As the horrific events unfolded in London yesterday, the leaders of the world’s eight most powerful nations gathered together to show their solidarity with Britain as they stood side-by-side behind Prime Minister Tony Blair as he condemned the attacks.
“We will prevail, and they will not,” Mr. Blair told the nation.
Mr. Blair was forced to leave the crucial negotiations on climate change, as the question arose of whether the central objective of the attack was to disrupt the summit – and whether in fact, it has at least partly succeeded.
Mr. Blair’s sudden departure from the G8 disrupted plans for his dialogue with five of the most important developing countries – India, China, Brazil, South Africa and Mexico.
Their leaders had been invited to the G8 summit to discuss climate change and trade negotiations, in which they are playing an increasingly important role.
The prime minister already had the outlines of a climate change deal before the bombs struck, appearing with US President George W Bush in an early morning press conference and announcing that the US would support some sort of language accepting that human activity was causing global warming.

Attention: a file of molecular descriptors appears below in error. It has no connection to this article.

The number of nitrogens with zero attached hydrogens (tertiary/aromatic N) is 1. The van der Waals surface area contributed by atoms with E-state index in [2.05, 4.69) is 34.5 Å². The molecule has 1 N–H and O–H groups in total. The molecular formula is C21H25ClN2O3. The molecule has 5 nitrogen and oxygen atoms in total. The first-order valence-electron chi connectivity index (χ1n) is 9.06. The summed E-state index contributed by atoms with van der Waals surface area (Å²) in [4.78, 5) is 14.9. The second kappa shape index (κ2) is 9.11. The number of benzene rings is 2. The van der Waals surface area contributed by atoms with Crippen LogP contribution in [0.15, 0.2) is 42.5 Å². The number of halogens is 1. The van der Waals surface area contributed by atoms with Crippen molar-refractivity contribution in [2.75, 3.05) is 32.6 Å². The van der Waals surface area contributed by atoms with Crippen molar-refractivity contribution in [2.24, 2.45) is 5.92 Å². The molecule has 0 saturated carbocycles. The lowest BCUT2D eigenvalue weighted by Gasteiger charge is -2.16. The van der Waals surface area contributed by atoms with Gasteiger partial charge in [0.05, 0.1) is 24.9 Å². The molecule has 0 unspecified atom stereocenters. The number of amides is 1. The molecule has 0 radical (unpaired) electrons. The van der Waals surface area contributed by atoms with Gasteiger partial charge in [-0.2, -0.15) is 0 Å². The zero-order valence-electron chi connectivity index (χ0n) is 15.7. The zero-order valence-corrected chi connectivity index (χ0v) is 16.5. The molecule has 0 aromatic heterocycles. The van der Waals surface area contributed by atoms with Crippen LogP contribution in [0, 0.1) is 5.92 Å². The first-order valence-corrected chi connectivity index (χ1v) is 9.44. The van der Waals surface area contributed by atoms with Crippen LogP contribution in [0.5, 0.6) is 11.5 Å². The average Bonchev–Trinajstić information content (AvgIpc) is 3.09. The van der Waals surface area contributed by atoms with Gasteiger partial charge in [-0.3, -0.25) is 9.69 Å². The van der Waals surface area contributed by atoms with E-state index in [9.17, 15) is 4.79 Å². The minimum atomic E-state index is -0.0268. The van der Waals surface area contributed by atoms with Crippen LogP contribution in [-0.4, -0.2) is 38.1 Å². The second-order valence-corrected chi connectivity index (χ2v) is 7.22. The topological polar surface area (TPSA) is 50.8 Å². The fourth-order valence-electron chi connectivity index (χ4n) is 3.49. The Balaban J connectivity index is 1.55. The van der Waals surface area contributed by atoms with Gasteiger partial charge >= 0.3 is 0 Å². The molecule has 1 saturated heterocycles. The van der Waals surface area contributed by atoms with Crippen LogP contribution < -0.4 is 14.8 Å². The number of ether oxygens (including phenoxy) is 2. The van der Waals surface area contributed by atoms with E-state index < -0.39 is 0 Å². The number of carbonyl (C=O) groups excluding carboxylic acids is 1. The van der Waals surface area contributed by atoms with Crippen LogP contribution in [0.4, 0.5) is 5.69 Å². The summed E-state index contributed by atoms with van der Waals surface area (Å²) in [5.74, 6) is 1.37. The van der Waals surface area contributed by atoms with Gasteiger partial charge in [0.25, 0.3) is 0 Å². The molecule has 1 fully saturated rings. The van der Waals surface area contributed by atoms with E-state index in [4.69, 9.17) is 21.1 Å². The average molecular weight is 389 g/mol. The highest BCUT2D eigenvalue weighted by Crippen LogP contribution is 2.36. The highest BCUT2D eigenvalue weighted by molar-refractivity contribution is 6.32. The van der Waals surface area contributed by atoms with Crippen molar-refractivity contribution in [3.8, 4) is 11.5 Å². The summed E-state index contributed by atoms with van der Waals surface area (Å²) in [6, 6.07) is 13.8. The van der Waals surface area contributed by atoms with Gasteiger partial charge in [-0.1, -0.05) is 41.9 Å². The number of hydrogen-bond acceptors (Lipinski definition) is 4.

It was not enough for many environmental groups including earthdive, but it did earn the support of French President Jacques Chirac, who earlier had been threatening to demand a separate statement from all the G8 countries except the US.
As negotiations continued throughout the afternoon, chaired by Foreign Secretary Jack Straw, it became clear that the issue of climate change would be postponed until the last day of summit.
Mr. Blair returned to Gleneagles overnight to greet African leaders who had been invited to the summit to endorse the other big deal of this summit – a pledge by rich countries to double aid to Africa.
Again, the heart of this deal was sealed last week, when President Bush announced that the US would be joining the EU in pledging more money to Africa – increasing aid by $25bn (